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Whangarei kayak fishing report - catch more fish more often
7:41PM 11th May 14

Kayak Fishing Trip report from Whangarei with Stephen Tapp & Jason Milne, written by Jason

Whenever I get a chance to join Stephen Tapp for a fish in Northland I am always excited at what the day might bring, adventure is a guarantee as is the opportunity to get among some reliable fishing under his guidance. This trip for both of us was a chance to take a day off work and collect a feed of snapper for family and friends. As always Stephen found fish and more importantly found the fish that were feeding, late autumn is not always productive at the time of day we were on his gps marks but Stephen always has a plan B, C & D.

(That feeling of excitment as you rig up talking about what the day will hold)  

Over the years I have taken knowledge from every trip up north with Stephen and applied it to my routine and kayak fishing trips. The result is that when I am looking to gather a feed of fish for the table I, by applying all I have learnt, I generally come home with fish. Through this trip report I will outline some of those important learnings that make all the difference to catching fish and not. The gear carried on this hunter gathering trip is the same gear I carry on the majority of my kayak fishing trips

(The information in Stephens Lowrance Elite 7 HDI sounder is an essential part of planning for a succesful trip)

Planning - 

whether your just popping out for a quick fish, targeting a trophy fish or fishing a competition, you need to first have a plan, just heading out and hoping for the best without doing some research will generally leave your chances up to luck. This planning will also be important in the selecting of what techniques you will be using and what tackle you take with you. Take the time to plan, as much as it’s great just being on the water, I am more satisfied when I can take home a feed for my family after spending that time on the water

(Jason checking the settings and tracking on the Lowrance Elite 5HDI is all set up ready for the day of hunting down snapper.. pictures like these captured on the Railblaza Camera Boom 600)

This trip Stephen had more than a dozen GPS marks on his Lowrance Elite 7HDI to choose from ranging from close inshore reefs to 5km offshore deeper reefs (my Elite 5HDI now has a few new marks too ;-) ). Knowing the weather forecast, tide movements and light we knew exactly where to start looking for fish and that well-presented baits offered the best chance. The result being once we tried a spot that had fish sign but no fish feeding we moved to another until we found fish feeding, rather than wasting time in an area the “might” produce a fish on the rod.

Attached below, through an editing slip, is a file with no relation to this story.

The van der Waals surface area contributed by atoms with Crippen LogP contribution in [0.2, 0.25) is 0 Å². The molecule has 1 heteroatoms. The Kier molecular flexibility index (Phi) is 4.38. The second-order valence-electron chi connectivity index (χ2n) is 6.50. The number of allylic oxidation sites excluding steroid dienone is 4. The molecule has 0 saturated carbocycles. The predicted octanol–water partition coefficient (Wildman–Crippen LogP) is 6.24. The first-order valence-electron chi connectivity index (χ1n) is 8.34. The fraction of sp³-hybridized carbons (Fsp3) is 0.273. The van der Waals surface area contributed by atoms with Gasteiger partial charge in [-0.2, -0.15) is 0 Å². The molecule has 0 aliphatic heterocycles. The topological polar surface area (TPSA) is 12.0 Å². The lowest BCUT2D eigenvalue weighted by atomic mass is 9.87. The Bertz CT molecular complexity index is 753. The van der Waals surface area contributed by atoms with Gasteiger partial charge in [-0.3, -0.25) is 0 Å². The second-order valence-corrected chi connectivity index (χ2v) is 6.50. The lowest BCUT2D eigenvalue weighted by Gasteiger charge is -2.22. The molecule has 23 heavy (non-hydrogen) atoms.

(Identify the target and watch them take your bait as it is deployed, this shot from Jason's Lowrance Elite 5 HDI)

Fishfinder –

Next to planning this is one of the more important tools to successful kayak fishing and really needs a complete blog dedicated to its importance, however I will keep this one brief and outline how I observe Stephen using his sounder to “hunt” the fish. Between GPS marks he is always watching the sounder to see if there is a target worth dropping a bait on, in the past I have seen him land big fish this way, spot a big arch drop a bait on it, hook up! Yes it’s really that easy when you have good electronics and understand them.

(be prepared to move on if the fish are not biting, keeping an eye on th esounder as you paddle may pic up targets on the way to and from your gps marks)

This session the sign between GPS marks was generally not worth stopping on and the fishing at the first few of his GPS marks was average. This is where you have to be prepared to move on if the area is not working, just because the fish are there does not guarantee they will be interested. It was not till we headed out wide to another GPS mark later in the session that we found reliable sign and landed a fish on every bait quickly reaching our 7 snapper quota each. Check out our range of Fishfinders HERE

The right kayak - 

Both Stephen & I fished from our Profish Reload kayaks in this session, these kayaks are set up in such a way that everything is in its place making fishing sessions comfortable and convenient. Most importantly we know the kayak has the ability to take us far offshore to find the fish and get us home again. Knowing your ability and that of the kayak should the conditions change are important aspects to a successful day fishing.

( The Profish tackle pod system really has been a break through in cockpit organisation for kayak anglers all around the world)